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Editorial ARTICLE

Front. Psychol., 19 December 2017 | https://doi.org/10.3389/fpsyg.2017.02224

Editorial: From Consumer Experience to Affective Loyalty: Challenges and Prospects in the Psychology of Consumer Behavior 3.0

  • 1Comercializacion e Investigación de Mercados, University of Castilla-La Mancha, Albacete, Spain
  • 2Comercializacion e Investigación de Mercados, Autonoma University of Madrid, Madrid, Spain
  • 3Economic and Business Studies, Open University of Catalunya, Barcelona, Spain
  • 4Comercializcion e Invetigacion de Mercados, University of Burgos, Burgos, Spain

Around the world, consumer markets have been fundamentally changed by various forces, such as globalization and social media. As a result, organizational managers are increasingly challenged to analyze and understand consumer behavior. Indeed, companies' long-term competitiveness may depend on how well they understand diverse product markets and can adapt to consumers' needs and demands.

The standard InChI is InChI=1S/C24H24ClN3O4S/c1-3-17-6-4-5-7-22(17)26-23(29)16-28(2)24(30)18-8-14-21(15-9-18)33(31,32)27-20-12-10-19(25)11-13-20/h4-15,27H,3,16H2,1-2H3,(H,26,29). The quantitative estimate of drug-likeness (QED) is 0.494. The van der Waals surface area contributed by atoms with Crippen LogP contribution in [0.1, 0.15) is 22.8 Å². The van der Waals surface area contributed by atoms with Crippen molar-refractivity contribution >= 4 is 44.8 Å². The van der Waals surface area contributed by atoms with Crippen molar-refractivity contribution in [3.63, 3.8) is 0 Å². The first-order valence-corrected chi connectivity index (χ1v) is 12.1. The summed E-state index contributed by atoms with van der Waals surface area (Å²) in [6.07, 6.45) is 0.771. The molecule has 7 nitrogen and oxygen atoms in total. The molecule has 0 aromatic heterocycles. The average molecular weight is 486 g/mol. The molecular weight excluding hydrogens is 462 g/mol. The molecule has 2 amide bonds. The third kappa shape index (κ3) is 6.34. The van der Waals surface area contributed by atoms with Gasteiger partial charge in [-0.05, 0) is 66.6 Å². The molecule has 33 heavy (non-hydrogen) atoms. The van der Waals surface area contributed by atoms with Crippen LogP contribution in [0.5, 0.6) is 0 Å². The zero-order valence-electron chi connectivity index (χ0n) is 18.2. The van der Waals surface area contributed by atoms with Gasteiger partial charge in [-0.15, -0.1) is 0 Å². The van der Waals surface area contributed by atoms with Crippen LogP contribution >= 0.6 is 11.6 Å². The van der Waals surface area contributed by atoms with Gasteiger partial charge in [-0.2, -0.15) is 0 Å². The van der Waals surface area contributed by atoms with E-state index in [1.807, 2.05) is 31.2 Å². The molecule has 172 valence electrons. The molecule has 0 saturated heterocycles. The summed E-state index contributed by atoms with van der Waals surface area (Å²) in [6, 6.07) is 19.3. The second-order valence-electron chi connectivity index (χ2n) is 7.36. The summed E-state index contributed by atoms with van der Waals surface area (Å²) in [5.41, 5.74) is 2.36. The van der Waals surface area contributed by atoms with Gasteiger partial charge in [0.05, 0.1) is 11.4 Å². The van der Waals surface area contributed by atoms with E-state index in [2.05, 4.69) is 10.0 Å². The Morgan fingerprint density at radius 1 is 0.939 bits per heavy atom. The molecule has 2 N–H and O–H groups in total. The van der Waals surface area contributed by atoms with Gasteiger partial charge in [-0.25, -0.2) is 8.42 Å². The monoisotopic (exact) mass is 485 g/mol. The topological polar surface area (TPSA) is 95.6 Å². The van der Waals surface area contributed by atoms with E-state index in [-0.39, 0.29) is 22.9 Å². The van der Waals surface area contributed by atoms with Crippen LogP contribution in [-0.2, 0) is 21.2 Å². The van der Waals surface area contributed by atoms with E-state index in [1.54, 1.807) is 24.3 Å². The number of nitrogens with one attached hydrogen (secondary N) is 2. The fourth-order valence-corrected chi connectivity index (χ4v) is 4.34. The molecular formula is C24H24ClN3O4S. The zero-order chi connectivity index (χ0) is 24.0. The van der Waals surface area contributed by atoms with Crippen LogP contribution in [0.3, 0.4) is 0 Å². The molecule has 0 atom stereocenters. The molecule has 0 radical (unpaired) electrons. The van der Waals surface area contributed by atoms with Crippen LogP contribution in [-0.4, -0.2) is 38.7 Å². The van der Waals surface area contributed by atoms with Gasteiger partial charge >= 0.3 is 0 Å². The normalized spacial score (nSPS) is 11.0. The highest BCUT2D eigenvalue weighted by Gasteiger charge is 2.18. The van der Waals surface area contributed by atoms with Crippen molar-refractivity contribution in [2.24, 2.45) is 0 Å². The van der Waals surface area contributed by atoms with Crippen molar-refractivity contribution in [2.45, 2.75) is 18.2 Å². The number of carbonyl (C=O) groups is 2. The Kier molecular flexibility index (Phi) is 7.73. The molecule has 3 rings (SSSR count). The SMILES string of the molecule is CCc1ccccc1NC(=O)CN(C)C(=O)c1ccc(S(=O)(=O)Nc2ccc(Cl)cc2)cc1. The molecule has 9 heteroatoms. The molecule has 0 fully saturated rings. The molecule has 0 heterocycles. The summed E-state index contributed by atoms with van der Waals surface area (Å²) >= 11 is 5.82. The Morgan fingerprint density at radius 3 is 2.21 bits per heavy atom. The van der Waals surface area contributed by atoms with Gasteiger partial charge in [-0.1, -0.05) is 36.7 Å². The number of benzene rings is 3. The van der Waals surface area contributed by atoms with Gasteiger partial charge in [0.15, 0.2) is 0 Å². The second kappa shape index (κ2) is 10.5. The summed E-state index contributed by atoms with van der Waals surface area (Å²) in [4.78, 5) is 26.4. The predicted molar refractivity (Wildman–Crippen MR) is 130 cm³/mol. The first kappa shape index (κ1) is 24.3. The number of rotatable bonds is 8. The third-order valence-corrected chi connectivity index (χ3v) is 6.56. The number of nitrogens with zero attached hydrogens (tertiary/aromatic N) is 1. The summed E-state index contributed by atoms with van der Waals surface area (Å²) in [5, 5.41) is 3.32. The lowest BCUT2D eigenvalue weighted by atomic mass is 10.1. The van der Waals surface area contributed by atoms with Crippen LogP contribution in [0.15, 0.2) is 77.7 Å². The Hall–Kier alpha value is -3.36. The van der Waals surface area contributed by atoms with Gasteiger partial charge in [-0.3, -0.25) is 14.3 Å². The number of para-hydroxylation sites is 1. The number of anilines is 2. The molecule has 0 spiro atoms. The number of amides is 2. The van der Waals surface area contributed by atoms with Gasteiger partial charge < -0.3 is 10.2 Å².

This research topic for Frontiers in Psychology highlights some of the more relevant changes that have conditioned consumer behavior in recent years—among these, the paradigm shift in marketing is worth emphasizing.

Indeed, when the call for papers began in September 2015, marketing studies have already recognized the transition from marketing 1.0 to marketing 3.0. For instance, Kotler et al. (2010) suggest how along time marketing orientation within organizations passed through three different stages: marketing 1.0 oriented to the product, marketing 2.0 focused on the client (2.0) and from there to marketing 3.0, “the Values Driven Era,” whereby consumers' personal values (ethical, social, spiritual, etc.) were incorporated into marketing decisions. Whilst under traditional marketing unidirectional communication was the key, currently connectivity and technology have altered the way marketing approach to consumers.